And the award for the best hot chocolate in Paris goes to...


After months of intensive research, my quest for the best hot chocolate in Paris has officially come to an end. Even though I didn’t manage to try all of the places that I would have liked during the cold winter months, my rapidly increasing waistline has convinced me that it’s time to announce the winner before I have to buy a new wardrobe.


Amorino Gelato Italiano – Scattered throughout the city, this chain is a sure bet if you like thick hot chocolate that more closely resembles pudding than a drink. While it’s not my favorite, their hot chocolate proved hard to resist whenever Stephane suggested that we stop for gelato, his preferred treat.


Angelina – After sampling their hot chocolate on several occasions at different locations, I’ve got to admit that it’s consistently prepared to perfection. And perhaps that’s part of the problem. Since there is almost always a long line of tourists waiting in front of Angelina’s Belle Epoque tearoom, the staff is invariably harried and unfriendly. To make matters worse, it’s the only place in Paris where I’ve been asked to settle the bill because the server’s shift is ostensibly finished. When this happened two times in a row, I realized that it’s their way of ensuring that customers don’t linger. Go here if you don't mind waiting for a seat, unpleasant staff and being rushed out the door.

The recently opened Angelina's tearoom in Galeries Lafayette offers a less crowded option than their tourist central tearoom at 226 Rue de Rivoli. 


L’heure Gourmande Tearoom (22 passage Dauphine, 75006 Paris) – While this charming tearoom tucked away in a narrow passage is a real delight, the hot chocolate that was served lukewarm was a disappointment. I’ll definitely return for more of their delicious clafoutis with a seasonal fruit coulis but will ask for tea or coffee next time.

Jean-Paul Hevin (231 Rue St Honoré, 75001 Paris) – With hindsight, starting my research with Jean-Paul Hevin’s aphrodisiac hot chocolate with strong notes of ginger and spices was probably a bad idea. After seeing that Le Figaro ranks this chocolatier’s gourmet brew as the best in Paris, it’s the first place that I tried and it’s where I returned time and time again. Trying to keep my habit a secret from Stephane, my cover was blown when the waitress greeted me like an old friend and asked if I would have my regular or try one of the other flavors. With a constantly changing range of exotic options like oyster (an Australian customer assured me that he loved the combination!), matcha green tea and raspberry coulis, it's almost impossible for me to pass the discrete boutique without stopping.

During my latest visit to the sleek tearoom with a modern design, I decided to belly up to the chocolate bar to learn the art of making lusciously rich hot chocolate.


Whisk 60 grams of Jean-Paul Hevin's hot chocolate powder with 300 ml. of whole milk to emulsify the mixture and make it frothy and light.


Pour the mixture into a cup.


Add the pear and vanilla pulp in swirls.


Savor the experience before wondering which flavor you'll try on your next visit!

No doubt about it. My archive of photos of hot chocolate is all the evidence that's needed to indict me on charges of willful indulgence in Paris. But it has been fun!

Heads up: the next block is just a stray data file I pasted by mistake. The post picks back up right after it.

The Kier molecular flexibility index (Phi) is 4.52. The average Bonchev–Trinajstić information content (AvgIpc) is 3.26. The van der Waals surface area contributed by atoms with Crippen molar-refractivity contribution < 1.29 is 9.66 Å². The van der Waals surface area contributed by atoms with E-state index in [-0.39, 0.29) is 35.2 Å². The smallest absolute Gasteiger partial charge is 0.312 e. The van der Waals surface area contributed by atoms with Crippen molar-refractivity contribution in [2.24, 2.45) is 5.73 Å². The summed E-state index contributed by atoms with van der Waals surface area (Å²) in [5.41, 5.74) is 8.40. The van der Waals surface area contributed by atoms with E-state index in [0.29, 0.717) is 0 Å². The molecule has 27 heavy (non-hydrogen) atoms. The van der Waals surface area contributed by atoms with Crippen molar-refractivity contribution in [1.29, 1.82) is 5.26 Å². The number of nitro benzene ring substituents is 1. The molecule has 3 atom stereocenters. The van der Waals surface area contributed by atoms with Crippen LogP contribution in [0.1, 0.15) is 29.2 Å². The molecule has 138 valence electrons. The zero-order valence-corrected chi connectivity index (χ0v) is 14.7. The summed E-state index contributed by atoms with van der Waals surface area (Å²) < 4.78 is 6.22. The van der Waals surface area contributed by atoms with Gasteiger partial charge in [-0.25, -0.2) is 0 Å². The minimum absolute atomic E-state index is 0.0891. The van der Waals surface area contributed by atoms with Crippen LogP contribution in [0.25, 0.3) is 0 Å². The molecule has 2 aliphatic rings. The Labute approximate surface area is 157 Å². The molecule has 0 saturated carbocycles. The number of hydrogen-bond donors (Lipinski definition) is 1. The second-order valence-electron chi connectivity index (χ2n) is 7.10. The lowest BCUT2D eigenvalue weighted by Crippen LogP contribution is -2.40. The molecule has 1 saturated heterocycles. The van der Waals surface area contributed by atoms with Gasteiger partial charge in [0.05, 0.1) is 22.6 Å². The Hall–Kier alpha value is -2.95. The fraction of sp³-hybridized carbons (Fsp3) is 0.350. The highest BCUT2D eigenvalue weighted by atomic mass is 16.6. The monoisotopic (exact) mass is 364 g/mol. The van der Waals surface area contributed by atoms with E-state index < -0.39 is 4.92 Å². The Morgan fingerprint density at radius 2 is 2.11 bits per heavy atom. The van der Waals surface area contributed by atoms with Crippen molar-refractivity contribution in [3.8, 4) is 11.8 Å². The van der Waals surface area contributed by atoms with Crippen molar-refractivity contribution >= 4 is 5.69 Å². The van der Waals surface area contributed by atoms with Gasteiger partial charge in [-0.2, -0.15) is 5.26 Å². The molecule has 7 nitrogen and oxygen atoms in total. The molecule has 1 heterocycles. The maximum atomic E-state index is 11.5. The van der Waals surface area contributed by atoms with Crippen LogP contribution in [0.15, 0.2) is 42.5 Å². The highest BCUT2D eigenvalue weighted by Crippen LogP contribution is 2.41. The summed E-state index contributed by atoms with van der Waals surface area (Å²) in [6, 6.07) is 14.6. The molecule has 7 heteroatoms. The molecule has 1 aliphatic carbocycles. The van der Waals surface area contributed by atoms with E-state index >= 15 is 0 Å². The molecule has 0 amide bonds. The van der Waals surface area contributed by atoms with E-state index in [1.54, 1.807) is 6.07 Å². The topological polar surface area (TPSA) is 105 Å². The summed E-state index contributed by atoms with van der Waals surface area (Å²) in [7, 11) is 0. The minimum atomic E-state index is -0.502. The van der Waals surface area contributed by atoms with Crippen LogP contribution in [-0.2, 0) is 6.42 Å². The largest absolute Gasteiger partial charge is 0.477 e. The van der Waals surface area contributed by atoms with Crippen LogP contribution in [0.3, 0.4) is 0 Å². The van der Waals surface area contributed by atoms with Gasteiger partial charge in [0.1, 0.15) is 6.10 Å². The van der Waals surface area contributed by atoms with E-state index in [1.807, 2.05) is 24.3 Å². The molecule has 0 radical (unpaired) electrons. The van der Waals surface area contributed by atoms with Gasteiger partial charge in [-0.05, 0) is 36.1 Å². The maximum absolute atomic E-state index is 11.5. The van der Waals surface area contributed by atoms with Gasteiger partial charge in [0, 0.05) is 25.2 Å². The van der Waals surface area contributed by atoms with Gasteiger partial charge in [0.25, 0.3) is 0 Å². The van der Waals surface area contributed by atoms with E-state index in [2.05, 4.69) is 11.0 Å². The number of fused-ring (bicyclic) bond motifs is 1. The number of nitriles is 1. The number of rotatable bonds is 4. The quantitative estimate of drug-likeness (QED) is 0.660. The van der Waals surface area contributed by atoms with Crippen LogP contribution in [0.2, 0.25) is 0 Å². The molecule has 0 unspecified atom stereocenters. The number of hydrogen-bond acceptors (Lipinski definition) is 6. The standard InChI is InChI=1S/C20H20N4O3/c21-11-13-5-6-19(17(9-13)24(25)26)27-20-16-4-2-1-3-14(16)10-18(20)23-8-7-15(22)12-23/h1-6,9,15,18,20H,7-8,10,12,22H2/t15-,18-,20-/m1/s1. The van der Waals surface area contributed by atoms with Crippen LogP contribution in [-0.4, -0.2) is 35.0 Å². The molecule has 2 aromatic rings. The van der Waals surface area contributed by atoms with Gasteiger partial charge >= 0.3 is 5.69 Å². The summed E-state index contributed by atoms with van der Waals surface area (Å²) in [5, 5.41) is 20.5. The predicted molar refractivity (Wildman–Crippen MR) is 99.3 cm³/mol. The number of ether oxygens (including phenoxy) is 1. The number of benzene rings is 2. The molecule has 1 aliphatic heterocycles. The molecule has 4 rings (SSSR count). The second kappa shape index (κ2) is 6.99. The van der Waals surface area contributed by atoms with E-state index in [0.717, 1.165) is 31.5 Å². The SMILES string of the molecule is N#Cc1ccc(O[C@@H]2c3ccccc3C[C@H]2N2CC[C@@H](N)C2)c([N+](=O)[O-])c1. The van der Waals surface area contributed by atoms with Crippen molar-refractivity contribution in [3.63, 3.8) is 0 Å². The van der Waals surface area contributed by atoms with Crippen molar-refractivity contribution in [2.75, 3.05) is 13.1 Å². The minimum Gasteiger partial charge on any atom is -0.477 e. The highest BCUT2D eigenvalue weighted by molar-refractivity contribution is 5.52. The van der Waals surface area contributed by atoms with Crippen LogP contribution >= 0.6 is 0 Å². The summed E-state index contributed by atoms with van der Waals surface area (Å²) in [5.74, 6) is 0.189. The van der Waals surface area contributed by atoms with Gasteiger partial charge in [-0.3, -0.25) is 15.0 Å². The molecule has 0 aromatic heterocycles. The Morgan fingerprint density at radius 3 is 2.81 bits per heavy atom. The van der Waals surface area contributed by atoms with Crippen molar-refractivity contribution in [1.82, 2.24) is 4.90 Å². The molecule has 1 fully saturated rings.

So, without further ado - my vote for the best hot chocolate in Paris goes to Jean-Paul Hevin. Do you agree or disagree? I would love to know who wins your vote for the best hot chocolate in Paris because I may be able to sample a few more before the weather wams up and/or my jeans become unbearably tight. 

Stephane's vote goes to the George V. Served in a pitcher with homemade marshmallows, whipped cream and chocolate sprinkles on the side, it's a decadent experience but too expensive for me to drink on a regular basis. I was fortunate that Stephane shared a couple of sips of his hot chocolate when we went there for afternoon tea.

Update: John-Paul Hevin and La Patisserie Viennoise at 8 Rue de l’École de Médecine have received votes via Twitter.

Comments

  1. Yum! I like the sound of the first one. I had a great thick hot chocolate in Barcelona with churros for dipping, mmm! Not sure about the use of powdered chocolate for the Hevin one - maybe it's best not to peep behind the curtain, but I would hope for proper chocolate in a gourmet treat!

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  2. Mmm, I haven't ever dipped churros in my hot chocolate before but it sounds like the perfect combination. Yet one more reason why I need to schedule a trip to Barcelona!

    Since you prefer the really thick hot chocolate like the ones you had in Russia/Eastern Europe, I agree that Amorino's is probably the best option for you. The consistency is the closest to pudding that I've had in Paris and it's the least expensive.

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  3. Welcome back. You were missed this week.

    Down South, growing up, we always made hot chocolate with Hershey's powder and milk on top of the stove. It was pretty good. I never make it now, and rarely order it. I'm more the gelato guy, like Stephane, but think maybe I should start again.

    The reaction of your waitress to your return at J-P Hevin reminds me of one of the big rules of private service: never give more information than necessary. If a guest (or customer) is returning with a friend, greet them as if it's the first time because you never know who the friend may be. Of course there are exceptions but don't give too much away. It can be embarrassing, for everyone.